Monica R., Australia
I have some students who have started because the parents wanted them to and the result has been, as you may expect, a failure. Other students are a booming success. As I have only been teaching for the past six months, can anyone tell me what is the average drop out rate?
Elaine F., South Carolina
I had a student drop out early on that I could almost predict would do so. Her parents attitude was, “it’s up to her”. They WOULD NOT be involved and perhaps I should not have accepted her as a student, but it seemed worth a chance (and besides I only had 4 students). In spite of my efforts wtih the Relationship Conversation, they never saw the light.
Then there was the adult student who really hated the method and hated being told what to do. She took pride in this aspect of her personality So I was not surprised these 2 dropped out. They would be in a different category than the students who dropped and I really didn’t ex[pect them to. …these are the students that I think I have most to learn from…. but I don’t always know what (though sometimes I do).
Laurie Richards, Nebraska
I don’t have any idea what an average dropout rate is. For me it seems to go in spurts – around sports season and in the summer are higher.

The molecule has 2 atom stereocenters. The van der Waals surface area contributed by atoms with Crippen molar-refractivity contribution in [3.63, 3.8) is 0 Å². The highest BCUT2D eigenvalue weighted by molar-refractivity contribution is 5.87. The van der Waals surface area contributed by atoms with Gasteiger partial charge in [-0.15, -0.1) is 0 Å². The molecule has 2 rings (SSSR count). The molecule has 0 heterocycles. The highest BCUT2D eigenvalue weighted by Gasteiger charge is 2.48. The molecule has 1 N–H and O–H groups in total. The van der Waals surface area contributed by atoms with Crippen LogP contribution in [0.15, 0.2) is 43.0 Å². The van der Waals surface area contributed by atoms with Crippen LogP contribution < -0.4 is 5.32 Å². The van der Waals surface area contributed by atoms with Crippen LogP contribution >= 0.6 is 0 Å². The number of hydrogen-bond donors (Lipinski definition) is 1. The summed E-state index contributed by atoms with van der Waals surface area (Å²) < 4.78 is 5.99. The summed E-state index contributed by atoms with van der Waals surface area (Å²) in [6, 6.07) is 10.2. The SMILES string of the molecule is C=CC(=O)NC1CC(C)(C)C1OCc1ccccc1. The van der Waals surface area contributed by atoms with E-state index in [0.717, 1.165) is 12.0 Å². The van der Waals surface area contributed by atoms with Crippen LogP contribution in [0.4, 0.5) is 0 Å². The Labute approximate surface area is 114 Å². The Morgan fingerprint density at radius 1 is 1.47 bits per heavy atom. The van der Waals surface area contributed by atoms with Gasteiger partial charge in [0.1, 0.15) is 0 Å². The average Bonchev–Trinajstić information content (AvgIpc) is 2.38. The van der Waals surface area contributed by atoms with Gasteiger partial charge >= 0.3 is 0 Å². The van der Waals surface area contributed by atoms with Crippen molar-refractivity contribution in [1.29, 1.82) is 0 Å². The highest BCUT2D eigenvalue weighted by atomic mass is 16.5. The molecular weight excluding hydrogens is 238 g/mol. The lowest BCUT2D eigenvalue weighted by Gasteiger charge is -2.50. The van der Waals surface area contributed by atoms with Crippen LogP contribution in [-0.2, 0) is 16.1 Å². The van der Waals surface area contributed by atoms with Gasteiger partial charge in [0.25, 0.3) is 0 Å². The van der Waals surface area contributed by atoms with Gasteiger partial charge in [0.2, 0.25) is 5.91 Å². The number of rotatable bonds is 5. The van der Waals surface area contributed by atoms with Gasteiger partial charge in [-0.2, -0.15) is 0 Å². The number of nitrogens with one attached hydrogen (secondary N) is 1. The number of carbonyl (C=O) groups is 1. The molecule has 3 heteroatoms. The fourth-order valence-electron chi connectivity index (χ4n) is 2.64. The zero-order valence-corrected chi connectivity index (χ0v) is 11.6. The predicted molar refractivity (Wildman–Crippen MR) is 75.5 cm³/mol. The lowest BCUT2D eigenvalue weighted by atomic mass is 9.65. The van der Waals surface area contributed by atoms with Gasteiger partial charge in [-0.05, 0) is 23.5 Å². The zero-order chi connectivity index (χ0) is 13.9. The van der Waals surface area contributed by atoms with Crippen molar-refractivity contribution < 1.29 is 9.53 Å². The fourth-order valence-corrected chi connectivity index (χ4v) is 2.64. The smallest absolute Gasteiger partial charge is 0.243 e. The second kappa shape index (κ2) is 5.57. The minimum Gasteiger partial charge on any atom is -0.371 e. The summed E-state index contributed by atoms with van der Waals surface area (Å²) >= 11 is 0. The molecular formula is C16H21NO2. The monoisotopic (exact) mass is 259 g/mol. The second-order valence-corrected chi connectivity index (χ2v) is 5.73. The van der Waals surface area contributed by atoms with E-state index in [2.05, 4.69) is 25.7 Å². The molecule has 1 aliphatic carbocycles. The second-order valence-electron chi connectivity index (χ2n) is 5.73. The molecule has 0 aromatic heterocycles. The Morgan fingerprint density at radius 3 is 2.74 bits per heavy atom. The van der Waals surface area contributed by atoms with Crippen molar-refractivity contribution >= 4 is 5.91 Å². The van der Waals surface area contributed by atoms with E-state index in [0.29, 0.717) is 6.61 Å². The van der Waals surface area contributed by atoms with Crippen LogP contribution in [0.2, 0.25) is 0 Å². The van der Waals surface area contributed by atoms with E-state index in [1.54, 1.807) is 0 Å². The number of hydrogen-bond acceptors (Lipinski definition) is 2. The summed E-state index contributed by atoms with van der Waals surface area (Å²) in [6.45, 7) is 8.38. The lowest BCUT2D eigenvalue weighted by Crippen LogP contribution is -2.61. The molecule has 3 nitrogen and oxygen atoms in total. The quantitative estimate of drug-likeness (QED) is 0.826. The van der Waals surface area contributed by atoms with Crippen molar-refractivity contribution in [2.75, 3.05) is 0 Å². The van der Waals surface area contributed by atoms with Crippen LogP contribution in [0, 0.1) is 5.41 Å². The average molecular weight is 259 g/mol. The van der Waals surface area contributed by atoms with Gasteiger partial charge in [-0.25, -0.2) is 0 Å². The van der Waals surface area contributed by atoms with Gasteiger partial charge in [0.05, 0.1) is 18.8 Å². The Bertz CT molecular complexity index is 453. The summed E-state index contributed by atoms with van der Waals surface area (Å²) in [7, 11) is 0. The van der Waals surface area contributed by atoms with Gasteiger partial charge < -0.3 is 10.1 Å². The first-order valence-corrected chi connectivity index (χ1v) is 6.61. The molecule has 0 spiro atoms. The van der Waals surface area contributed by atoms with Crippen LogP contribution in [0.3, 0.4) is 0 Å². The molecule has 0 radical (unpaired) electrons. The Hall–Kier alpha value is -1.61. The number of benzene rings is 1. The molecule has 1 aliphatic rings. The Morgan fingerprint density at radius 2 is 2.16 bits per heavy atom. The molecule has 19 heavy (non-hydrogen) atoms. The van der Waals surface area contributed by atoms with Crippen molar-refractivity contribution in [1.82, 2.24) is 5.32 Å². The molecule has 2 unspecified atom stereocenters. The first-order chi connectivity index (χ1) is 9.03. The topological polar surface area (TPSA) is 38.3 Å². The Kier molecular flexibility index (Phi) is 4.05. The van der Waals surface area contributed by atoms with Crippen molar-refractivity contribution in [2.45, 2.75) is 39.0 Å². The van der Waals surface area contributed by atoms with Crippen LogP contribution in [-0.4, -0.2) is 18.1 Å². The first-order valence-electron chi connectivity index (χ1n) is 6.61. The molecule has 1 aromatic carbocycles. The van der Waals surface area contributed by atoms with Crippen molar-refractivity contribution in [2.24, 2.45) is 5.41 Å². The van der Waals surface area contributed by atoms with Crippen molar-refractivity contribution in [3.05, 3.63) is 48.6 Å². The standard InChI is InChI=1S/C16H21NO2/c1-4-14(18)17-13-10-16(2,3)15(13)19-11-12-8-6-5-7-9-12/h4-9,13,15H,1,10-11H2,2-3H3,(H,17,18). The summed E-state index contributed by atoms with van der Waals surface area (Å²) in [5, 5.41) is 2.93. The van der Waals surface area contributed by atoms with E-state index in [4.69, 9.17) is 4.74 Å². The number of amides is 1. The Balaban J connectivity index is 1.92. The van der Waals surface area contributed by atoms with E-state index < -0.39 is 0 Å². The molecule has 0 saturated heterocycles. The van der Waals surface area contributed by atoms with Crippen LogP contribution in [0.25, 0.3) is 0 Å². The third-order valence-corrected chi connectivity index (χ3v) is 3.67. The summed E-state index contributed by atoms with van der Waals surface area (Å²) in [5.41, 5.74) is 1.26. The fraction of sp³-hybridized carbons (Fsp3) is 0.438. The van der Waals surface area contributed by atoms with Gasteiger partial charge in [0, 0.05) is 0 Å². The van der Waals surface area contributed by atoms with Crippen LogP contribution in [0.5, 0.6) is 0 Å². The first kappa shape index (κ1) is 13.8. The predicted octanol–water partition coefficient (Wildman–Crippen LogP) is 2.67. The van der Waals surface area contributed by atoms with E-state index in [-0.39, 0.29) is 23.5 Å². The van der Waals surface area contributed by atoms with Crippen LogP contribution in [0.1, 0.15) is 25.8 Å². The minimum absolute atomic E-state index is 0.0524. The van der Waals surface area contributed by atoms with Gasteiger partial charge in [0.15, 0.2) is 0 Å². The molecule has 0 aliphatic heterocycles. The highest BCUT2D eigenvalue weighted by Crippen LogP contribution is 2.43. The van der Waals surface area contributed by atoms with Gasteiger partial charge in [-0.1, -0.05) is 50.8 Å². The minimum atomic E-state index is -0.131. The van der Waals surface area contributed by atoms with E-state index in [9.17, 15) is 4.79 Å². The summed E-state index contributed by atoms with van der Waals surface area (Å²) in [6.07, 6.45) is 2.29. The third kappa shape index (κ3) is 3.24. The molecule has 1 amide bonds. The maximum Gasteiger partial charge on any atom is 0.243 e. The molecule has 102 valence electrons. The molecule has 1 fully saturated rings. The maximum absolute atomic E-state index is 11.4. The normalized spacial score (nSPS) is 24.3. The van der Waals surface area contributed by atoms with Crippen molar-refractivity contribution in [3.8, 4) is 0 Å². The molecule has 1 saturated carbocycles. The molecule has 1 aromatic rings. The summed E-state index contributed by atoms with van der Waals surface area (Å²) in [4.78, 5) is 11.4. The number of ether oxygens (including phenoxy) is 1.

Some students and/or parents begin with an attitude that isn’t conducive to the Simply Music way. But I think it’s always worth a shot to see if they can stretch enough to think outside their box. I had a 7-year-old boy who started 18 months ago, who had absolutely no desire to play piano; he only came because his mom made him. But after a few months, she couldn’t keep him away from the piano. Now he’s in Level 4. He goes through the same peaks and valleys as everyone else, but he has stuck with it, enjoys it, and is one my most diligent students at keeping his Playlist alive.
Adults are typically slower to come around because they are more set in their ways and the fact that they can’t take extra notes. I still think it’s worth a shot to give them a chance at being musically self-expressed.
As far as the parents who absolutely refused to be involved from the very beginning, that might be different since parental participation is an important component of SM.
Two things that Neil has talked about that I think can help minimize dropout rates are:
1. Keeping the Relationship Conversation alive. I keep a copy of the chart on neon-colored paper, framed, in my studio and ask every so often, “where are you at with piano right now?”. If they are way at the bottom, I just say, “Oh, great! That means you’re normal.” Then talk about how no matter where they’re at, it’s temporary. I will share that I also go through periods where I don’t feel like playing, but I’m sure glad I stuck with it, because it’s always been an important part of my life, like a friend.
2. Consistently talking about the benefits of playing the piano so that students and parents can be grounded as to WHY they should stick it out through the valleys. This is something I need to remember to do more.
We also have to accept that there are people out there who, for various reasons, will not thrive with Simply Music. But the overwhelming majority WILL.